Hans Erasmus, Count of Tattenbach, was beheaded as a traitor in Graz.
Governor of Styria in present-day Slovenia, Tattenbach took an unwise interest in Zrinski and Frankopan’s Magnate Conspiracy, hoping to position himself as a big wheel in the prospective southern realm broken away from the Austrian empire.
Perhaps a more thoroughgoing assessment of risks was called for.
Tattenbach’s own valet turned him in. The nobleman lost his head a few months after the plot’s principal authors, and punitive confiscation relieved his heirs of the count’s estates.
The Zrinski-Frankopan Conspiracy — or Magnate Conspiracy — was the product of great powers chess in central Europe … and specifically, of the frustration of these lords in the frontier zone between the Austrian and the Ottoman Empires at being a sacrificial pawn.
Instead, they’d take control of their own destiny and be a self-sacrificial pawn.
Croatia and Hungary had been on the perimeter of Hapsburg authority for generations, and seen the rising Ottomans push well into Europe.
In the latest of innumerable wars, the Austrians had trounced the Ottomans, potentially (so the Croats and Hungarians thought) opening the door for reconquest of lost territory. Croatia in particular had been nibbled away by Ottoman incursions into a “remnant of a remnant.” Emperor Leopold I thought otherwise: he had Great Games to play in western Europe as well and didn’t find this an auspicious moment to go all in in the east.
Rather than following up his victory by trying to run the Turks out of their half of divided Hungary, or out of Transylvania, Leopold just cut an expedient peace on status quo ante terms quite a bit more favorable to Istanbul than the latter’s military position could demand.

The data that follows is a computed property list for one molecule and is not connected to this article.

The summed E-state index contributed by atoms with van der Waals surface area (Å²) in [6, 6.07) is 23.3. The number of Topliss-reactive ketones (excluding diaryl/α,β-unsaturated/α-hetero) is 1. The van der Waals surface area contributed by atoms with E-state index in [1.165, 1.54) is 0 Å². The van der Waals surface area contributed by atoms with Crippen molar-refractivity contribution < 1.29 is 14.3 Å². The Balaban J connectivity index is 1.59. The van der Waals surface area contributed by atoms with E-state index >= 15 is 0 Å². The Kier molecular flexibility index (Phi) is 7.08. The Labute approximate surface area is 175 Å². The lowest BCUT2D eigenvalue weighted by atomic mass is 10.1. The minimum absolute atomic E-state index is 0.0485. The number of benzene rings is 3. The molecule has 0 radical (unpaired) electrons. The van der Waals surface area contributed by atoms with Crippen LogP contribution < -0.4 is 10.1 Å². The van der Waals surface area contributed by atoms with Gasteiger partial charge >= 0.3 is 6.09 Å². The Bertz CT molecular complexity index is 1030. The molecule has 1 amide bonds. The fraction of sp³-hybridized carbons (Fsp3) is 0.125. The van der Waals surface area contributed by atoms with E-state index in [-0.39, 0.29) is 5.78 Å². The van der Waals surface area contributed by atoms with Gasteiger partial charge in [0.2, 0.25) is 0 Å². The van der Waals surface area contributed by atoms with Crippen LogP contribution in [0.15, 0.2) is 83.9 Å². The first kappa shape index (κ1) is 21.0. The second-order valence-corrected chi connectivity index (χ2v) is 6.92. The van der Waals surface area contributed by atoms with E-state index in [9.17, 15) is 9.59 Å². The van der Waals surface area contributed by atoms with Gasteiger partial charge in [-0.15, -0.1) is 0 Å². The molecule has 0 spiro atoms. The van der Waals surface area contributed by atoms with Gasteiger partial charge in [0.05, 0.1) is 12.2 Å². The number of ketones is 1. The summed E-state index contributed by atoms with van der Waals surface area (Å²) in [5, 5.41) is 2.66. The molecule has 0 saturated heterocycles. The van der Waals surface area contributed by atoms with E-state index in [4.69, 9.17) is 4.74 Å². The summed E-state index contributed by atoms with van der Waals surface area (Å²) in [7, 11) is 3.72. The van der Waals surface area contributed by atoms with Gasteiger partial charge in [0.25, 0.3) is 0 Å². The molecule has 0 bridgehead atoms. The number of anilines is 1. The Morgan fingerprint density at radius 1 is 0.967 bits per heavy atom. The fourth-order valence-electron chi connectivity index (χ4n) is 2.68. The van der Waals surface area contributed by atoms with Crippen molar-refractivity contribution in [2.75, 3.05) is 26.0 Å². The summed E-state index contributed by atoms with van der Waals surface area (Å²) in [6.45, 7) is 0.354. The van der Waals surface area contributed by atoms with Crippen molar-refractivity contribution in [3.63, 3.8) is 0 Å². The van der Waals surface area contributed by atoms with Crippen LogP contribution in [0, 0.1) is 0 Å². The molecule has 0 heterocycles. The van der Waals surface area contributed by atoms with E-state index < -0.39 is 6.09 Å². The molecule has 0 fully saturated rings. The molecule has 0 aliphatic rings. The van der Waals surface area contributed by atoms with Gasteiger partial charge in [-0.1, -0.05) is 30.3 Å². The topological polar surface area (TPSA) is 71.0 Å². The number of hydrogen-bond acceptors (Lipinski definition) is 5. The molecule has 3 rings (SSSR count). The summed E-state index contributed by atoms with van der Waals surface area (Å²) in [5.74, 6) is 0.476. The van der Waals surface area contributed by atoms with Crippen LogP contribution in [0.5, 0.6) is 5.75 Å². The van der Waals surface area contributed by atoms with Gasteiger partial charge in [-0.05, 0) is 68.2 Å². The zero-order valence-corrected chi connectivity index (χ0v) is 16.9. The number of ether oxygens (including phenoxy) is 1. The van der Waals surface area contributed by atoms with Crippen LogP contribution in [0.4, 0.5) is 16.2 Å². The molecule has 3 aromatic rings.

The aggrieved nobles started looking around for foreign support to help Hungary break away.
This scheme never came to anything all that palpable, perhaps because the operation’s leading spirit Nikola Zrinski got himself killed by a wild boar on a hunt, and definitely because no other great powers wanted to get involved in the mess.
The boar-slain’s younger brother Petar, his wife Katarina, and Katarina’s half-brother Fran Frankopan, also better litterateurs than conspirators, inherited the scheme’s leadership, and its penalty.
Zrinski and Frankopan in the Wiener-Neustadt Prison, by Viktor Madarasz (1864)
Royal vengeance against the plot shattered two mighty noble houses: the Zrinskis were all but destroyed by the seizure of their estates. The Frankopans — an ancient and far-flung family whose Italian Frangipani branch was even then about to yield a pope — were done as major players.
After these executions, anti-Hapsburg sentiment metastasized in Hungary into outright rebellion.
But in what was left of Croatia, the loss of the two largest landholders spelled the end of effective resistance until the era of 19th century romantic nationalism — when our day’s unfortunates were recovered as honored national heroes.
Zrinski and Frankopan are pictured on modern Croatia’s five-kuna bill, and were both reburied in Zagreb Cathedral after World War I finally claimed the Austrian Empire. (They also got memorial plaques in Wiener-Neustadt) Their mutual relation Katarina Zrinski, who avoided execution but was shut up in a convent, was a writer as well, and has ascended to the stars of founding patriotess, seemingly the go-to namesake for most any Croatian women’s civic organization. (Dudes honor the House of Zrinski by slapping the name onto sports clubs.)